New things technology, science, engineering

Water futures
Are billionaires buying water with their pork bellies? California’s aqueducts are engineering marvels and defining features of its economy. For a long time they meant that there was always water from the mountains even though most of the state is semi-desert. But droughts are becoming the norm. Farmers in particular are struggling, and one solution now offered by market makers in Chicago is water futures: since last month it’s been possible to fix your water price months in advance if you see another drought coming. That’s the sell, anyway. Critics including senior people in the UN worry about the knock-on effects of treating water as an asset rather than a resource – effects like speculation and wild price spikes. Deutsche Welle has a good primer, and let’s not forget Michael Lewis’s closing line in The Big Short on Dr Michael Burry’s next worry after repackaged subprime mortgages. It was water.  

Our planet environment, natural resources, geopolitics

Chinese renewables
China added more than half the world’s new renewable power capacity last year. The headline number was 132 GW and most of it was registered at the end of the reporting period with such a sharp uptick that analysts suggested Chinese officials had changed the way they counted their gigawatts. Most of the new capacity was wind (72 GW), followed by solar (48) and hydro (13), according to Bloomberg. For context, 48 GW of new solar is 24 times as much as the UAE will get from the biggest single solar farm yet financed anywhere. Renewables still account for no more than 10 per cent of global primary energy supply. That is rising fast, but so is China’s energy demand – so fast that it still relies on coal for 66 per cent of its energy compared with 26 per cent from renewables as of last November, the last date for which International Energy Agency figures are available. The signs are that this gap will narrow. It’s an important one to watch, especially between now and COP26.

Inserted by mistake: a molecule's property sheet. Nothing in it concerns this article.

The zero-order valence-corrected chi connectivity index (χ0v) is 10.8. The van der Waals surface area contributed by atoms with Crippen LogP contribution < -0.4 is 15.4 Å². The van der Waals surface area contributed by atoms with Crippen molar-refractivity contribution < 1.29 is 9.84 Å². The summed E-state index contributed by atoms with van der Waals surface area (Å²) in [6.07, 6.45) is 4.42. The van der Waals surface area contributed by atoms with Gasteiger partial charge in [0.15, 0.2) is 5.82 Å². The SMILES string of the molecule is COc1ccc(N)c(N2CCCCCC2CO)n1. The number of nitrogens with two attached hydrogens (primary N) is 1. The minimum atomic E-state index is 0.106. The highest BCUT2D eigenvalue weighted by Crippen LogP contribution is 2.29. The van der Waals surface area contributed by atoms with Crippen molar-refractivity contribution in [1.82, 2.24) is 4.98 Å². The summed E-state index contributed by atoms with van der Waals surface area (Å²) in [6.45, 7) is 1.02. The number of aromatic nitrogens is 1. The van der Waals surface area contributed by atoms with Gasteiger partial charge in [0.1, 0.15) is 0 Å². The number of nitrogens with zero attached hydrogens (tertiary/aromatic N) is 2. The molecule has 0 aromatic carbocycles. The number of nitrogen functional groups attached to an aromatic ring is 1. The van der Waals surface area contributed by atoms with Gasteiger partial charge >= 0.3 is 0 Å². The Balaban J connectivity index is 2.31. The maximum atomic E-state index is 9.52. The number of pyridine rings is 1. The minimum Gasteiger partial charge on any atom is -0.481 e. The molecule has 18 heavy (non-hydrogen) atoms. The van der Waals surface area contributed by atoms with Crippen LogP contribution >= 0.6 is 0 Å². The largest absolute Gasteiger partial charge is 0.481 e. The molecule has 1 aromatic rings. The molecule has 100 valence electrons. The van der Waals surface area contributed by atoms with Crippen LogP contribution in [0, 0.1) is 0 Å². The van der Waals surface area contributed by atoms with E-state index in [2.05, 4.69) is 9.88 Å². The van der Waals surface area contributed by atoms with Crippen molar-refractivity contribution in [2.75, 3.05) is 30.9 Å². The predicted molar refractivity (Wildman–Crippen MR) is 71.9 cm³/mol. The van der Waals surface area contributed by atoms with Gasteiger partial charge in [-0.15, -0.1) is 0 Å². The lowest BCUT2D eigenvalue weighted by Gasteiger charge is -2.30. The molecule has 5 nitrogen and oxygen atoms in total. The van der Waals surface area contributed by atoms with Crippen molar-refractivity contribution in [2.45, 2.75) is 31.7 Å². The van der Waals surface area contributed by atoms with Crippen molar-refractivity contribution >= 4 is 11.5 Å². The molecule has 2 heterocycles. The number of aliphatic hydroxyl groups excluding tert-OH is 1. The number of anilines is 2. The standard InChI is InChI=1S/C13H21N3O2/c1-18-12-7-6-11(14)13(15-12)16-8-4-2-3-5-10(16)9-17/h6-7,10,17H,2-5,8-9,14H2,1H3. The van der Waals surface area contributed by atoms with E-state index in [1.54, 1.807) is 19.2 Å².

The 100-year life health, education, living, public poliCY

Israeli intelligence
We are all hoping Professor Nachman Ash jumped the gun. He is in charge of Israel’s world-beating Covid vaccine rollout and he said this week that a single dose of the Pfizer vaccine – which for the time being is what a lot of people in the UK are getting – could be much less effective than hoped. Israel’s health ministry and the head of innovation at its biggest health provider jumped in to say Ash had been quoted out of context and that it was too soon to say how much protection the first dose provides by itself. It does seem that the immune response builds steadily over time, so that infection rates among those who have been vaccinated are diverging sharply – in a good way – from rates among those who have not. The optimistic view is that the divergence will continue and then at least hold steady. Let’s hope it’s right. 

Belonging identity, society, beliefs, countries

#MeToo in Greece
Sofia Bekatorou, one of Greece’s most successful Olympic sailors, revealed last week that she was sexually assaulted when she was 21 by a senior member of the Hellenic Sailing Federation. Her account of the assault, 23 years after the event, wasn’t widely reported at the time but has since prompted a series of similar disclosures and a meeting between Bekatorou and Greece’s president, Katerina Sakellaropoulou. The country’s conservative prime minister has praised Bekatorou for breaking a “chain of fear and silence”. The #MeToo movement had little impact in Greece when first gathered momentum in 2017, and an Action Aid report last year said nine out of ten Greek women had experienced some sort of sexual harassment at work. In a week of fresh starts, maybe Greece is due one too. 

Thanks for reading, and do share this around.

Giles Whittell

Ellen Halliday

Photographs Getty Images